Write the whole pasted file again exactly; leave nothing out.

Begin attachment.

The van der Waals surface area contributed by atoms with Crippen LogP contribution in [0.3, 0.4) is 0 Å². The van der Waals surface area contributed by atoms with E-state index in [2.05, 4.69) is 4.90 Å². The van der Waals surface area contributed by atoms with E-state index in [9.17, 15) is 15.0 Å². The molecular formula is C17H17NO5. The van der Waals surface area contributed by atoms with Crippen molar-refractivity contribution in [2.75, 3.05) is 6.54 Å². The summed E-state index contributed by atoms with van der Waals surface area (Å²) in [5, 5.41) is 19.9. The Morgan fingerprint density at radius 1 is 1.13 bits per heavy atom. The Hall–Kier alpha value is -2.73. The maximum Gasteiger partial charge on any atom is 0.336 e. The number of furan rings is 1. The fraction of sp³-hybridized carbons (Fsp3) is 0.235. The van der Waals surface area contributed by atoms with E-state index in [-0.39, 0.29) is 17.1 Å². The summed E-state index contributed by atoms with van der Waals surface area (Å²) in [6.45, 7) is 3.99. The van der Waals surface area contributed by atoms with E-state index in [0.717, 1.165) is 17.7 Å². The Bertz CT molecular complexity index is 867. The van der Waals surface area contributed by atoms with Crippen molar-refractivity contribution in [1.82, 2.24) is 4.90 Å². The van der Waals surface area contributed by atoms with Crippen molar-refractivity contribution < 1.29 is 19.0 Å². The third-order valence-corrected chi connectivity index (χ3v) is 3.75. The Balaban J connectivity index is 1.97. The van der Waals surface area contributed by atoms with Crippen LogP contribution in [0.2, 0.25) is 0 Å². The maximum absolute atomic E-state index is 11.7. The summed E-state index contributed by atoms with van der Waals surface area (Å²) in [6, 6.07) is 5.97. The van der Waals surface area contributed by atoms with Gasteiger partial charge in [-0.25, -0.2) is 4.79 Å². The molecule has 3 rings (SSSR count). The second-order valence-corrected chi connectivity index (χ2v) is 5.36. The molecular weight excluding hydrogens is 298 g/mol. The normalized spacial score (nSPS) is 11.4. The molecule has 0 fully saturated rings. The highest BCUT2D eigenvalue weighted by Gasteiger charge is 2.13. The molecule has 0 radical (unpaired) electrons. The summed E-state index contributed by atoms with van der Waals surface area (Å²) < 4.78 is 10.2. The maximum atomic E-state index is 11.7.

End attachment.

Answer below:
The van der Waals surface area contributed by atoms with Crippen LogP contribution in [0.3, 0.4) is 0 Å². The van der Waals surface area contributed by atoms with E-state index in [2.05, 4.69) is 4.90 Å². The van der Waals surface area contributed by atoms with E-state index in [9.17, 15) is 15.0 Å². The molecular formula is C17H17NO5. The van der Waals surface area contributed by atoms with Crippen molar-refractivity contribution in [2.75, 3.05) is 6.54 Å². The summed E-state index contributed by atoms with van der Waals surface area (Å²) in [5, 5.41) is 19.9. The Morgan fingerprint density at radius 1 is 1.13 bits per heavy atom. The Hall–Kier alpha value is -2.73. The maximum Gasteiger partial charge on any atom is 0.336 e. The number of furan rings is 1. The fraction of sp³-hybridized carbons (Fsp3) is 0.235. The van der Waals surface area contributed by atoms with E-state index in [-0.39, 0.29) is 17.1 Å². The summed E-state index contributed by atoms with van der Waals surface area (Å²) in [6.45, 7) is 3.99. The van der Waals surface area contributed by atoms with E-state index in [0.717, 1.165) is 17.7 Å². The Bertz CT molecular complexity index is 867. The van der Waals surface area contributed by atoms with Crippen molar-refractivity contribution in [1.82, 2.24) is 4.90 Å². The van der Waals surface area contributed by atoms with Crippen molar-refractivity contribution < 1.29 is 19.0 Å². The third-order valence-corrected chi connectivity index (χ3v) is 3.75. The Balaban J connectivity index is 1.97. The van der Waals surface area contributed by atoms with Crippen LogP contribution in [0.2, 0.25) is 0 Å². The maximum absolute atomic E-state index is 11.7. The summed E-state index contributed by atoms with van der Waals surface area (Å²) in [6, 6.07) is 5.97. The van der Waals surface area contributed by atoms with Gasteiger partial charge in [-0.25, -0.2) is 4.79 Å². The molecule has 3 rings (SSSR count). The second-order valence-corrected chi connectivity index (χ2v) is 5.36. The molecular weight excluding hydrogens is 298 g/mol. The normalized spacial score (nSPS) is 11.4. The molecule has 0 fully saturated rings. The highest BCUT2D eigenvalue weighted by Gasteiger charge is 2.13. The molecule has 0 radical (unpaired) electrons. The summed E-state index contributed by atoms with van der Waals surface area (Å²) < 4.78 is 10.2. The maximum atomic E-state index is 11.7.